Desktop or server based church management software is complex to install and configure, requires expensive computers to host and the responsibility for backups and security is left up to the church staff. Even after the initial expense for infrastructure to host the software is in place, the church management software itself requires a large initial investment and then lump sum payments each year for support, maintenance, upgrades and training. The hardware, software and specialized church staff to install and maintain it adds up to a several thousand dollar investment for most small to medium sized churches.

Enter cloud based church management software.

A computing revolution has taken the software industry by storm over the last few years called "cloud computing." Cloud based software, also known as Software as a Service (SaaS), takes advantage of large web hosting companies’ economies of scale. Cloud computing enables small software companies to enjoy the same benefits and economics of large software companies. The ability to provide world-class hosting features such as geographically separated servers, large database backends and unlimited computing power for a fraction of the cost of owning the infrastructure enables agile companies to inexpensively offer incredible software as a service to a global market.

Large companies such as Microsoft, Amazon and Rackspace have already made a significant investment in server hardware, engineering employees and infrastructure. By leveraging their existing investment they are able to allow others to rent servers and hosting infrastructure for a fracture of the cost while receiving all of the security, features and benefits of their investment. Think of it like using electricity in your house. The electric company invests in the infrastructure, employees and support structures. You use the electricity that the electric company provides, paying for what you use and not worrying about all of the costs and complexities of supplying the energy.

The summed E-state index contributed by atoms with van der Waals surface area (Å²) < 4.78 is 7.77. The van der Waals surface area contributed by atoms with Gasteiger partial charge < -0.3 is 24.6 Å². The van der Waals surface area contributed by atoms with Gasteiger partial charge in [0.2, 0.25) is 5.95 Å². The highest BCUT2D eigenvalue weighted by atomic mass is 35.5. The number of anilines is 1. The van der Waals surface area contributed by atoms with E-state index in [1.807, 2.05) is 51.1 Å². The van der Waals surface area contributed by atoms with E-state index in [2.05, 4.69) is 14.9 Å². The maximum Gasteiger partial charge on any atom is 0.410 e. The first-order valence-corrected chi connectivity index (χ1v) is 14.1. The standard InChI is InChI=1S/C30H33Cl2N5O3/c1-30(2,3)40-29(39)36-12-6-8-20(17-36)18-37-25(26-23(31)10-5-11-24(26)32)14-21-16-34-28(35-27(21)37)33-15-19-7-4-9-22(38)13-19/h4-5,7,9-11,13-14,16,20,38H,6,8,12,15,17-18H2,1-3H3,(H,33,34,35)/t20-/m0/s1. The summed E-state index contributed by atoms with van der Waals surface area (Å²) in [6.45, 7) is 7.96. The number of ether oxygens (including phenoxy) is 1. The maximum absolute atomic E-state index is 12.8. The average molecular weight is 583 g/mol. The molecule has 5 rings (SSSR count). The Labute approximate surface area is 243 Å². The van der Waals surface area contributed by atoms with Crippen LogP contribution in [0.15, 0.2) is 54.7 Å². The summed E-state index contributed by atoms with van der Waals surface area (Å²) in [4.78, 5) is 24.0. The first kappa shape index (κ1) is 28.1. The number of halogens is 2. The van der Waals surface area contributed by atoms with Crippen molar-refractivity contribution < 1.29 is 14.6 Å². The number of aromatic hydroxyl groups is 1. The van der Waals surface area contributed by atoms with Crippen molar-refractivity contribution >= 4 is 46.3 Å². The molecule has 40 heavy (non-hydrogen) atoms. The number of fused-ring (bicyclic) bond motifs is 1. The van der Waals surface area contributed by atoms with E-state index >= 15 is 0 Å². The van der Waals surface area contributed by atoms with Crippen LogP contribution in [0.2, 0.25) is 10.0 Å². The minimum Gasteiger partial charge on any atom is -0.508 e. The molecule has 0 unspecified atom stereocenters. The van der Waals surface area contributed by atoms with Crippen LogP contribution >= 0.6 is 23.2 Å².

For example, cloud based ChMS systems such as Church Office Online can save an average church thousands of dollars while providing a superior church management service thanks to cloud computing. Manual setup processes are gone, software support staff can be based anywhere and dedicated computer engineers to manage servers are no longer necessary. All of this translates into reduced overhead for nimble software companies and in turn significantly lower prices for churches.

Thanks to cloud computing, Church Office Online is able to offer a fully featured church management software service at incredibly low prices. Starting at just $14.75 per month for a subscription, and no setup fees, the total yearly cost for a church with 200 members is only $340.00. Compare that to similar services that require thousands of dollars in setup fees and hundreds of dollars per month in subscription fees and the savings add up quickly.

To learn more about cloud based ChMS, contact us and see the difference in features and pricing for yourself.